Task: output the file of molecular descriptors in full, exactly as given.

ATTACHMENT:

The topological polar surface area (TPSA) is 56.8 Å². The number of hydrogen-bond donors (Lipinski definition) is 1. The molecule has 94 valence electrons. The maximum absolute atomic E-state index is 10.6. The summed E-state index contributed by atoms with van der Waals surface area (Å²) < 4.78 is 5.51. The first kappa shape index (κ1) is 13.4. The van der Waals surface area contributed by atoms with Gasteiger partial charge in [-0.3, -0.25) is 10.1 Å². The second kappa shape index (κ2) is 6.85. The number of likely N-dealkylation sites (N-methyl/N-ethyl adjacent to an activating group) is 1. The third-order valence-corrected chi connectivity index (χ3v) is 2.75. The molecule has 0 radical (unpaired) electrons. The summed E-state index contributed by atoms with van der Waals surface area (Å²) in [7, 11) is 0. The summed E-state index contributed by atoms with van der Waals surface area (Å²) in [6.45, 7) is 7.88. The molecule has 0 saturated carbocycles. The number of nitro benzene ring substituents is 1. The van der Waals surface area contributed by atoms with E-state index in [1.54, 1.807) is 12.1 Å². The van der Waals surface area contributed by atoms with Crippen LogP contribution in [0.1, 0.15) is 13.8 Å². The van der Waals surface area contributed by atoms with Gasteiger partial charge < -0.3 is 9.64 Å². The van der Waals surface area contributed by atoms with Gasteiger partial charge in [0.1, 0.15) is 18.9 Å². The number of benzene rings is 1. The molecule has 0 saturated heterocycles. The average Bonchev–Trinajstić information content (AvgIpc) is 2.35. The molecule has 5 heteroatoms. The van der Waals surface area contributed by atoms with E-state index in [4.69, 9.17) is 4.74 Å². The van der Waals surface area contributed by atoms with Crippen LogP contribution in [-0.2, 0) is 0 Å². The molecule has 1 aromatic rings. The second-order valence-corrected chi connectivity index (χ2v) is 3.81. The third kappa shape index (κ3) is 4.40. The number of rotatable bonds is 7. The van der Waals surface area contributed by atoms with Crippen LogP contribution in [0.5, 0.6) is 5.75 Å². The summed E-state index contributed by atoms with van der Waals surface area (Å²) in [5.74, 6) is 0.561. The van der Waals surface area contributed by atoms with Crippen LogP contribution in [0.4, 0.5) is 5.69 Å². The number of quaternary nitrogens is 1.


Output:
The topological polar surface area (TPSA) is 56.8 Å². The number of hydrogen-bond donors (Lipinski definition) is 1. The molecule has 94 valence electrons. The maximum absolute atomic E-state index is 10.6. The summed E-state index contributed by atoms with van der Waals surface area (Å²) < 4.78 is 5.51. The first kappa shape index (κ1) is 13.4. The van der Waals surface area contributed by atoms with Gasteiger partial charge in [-0.3, -0.25) is 10.1 Å². The second kappa shape index (κ2) is 6.85. The number of likely N-dealkylation sites (N-methyl/N-ethyl adjacent to an activating group) is 1. The third-order valence-corrected chi connectivity index (χ3v) is 2.75. The molecule has 0 radical (unpaired) electrons. The summed E-state index contributed by atoms with van der Waals surface area (Å²) in [7, 11) is 0. The summed E-state index contributed by atoms with van der Waals surface area (Å²) in [6.45, 7) is 7.88. The molecule has 0 saturated carbocycles. The number of nitro benzene ring substituents is 1. The van der Waals surface area contributed by atoms with E-state index in [1.54, 1.807) is 12.1 Å². The van der Waals surface area contributed by atoms with Crippen LogP contribution in [0.1, 0.15) is 13.8 Å². The van der Waals surface area contributed by atoms with Gasteiger partial charge < -0.3 is 9.64 Å². The van der Waals surface area contributed by atoms with Gasteiger partial charge in [0.1, 0.15) is 18.9 Å². The number of benzene rings is 1. The molecule has 0 saturated heterocycles. The average Bonchev–Trinajstić information content (AvgIpc) is 2.35. The molecule has 5 heteroatoms. The van der Waals surface area contributed by atoms with E-state index in [4.69, 9.17) is 4.74 Å². The van der Waals surface area contributed by atoms with Crippen LogP contribution in [-0.2, 0) is 0 Å². The molecule has 1 aromatic rings. The second-order valence-corrected chi connectivity index (χ2v) is 3.81. The third kappa shape index (κ3) is 4.40. The number of rotatable bonds is 7. The van der Waals surface area contributed by atoms with Crippen LogP contribution in [0.5, 0.6) is 5.75 Å². The summed E-state index contributed by atoms with van der Waals surface area (Å²) in [5.74, 6) is 0.561. The van der Waals surface area contributed by atoms with Crippen LogP contribution in [0.4, 0.5) is 5.69 Å². The number of quaternary nitrogens is 1.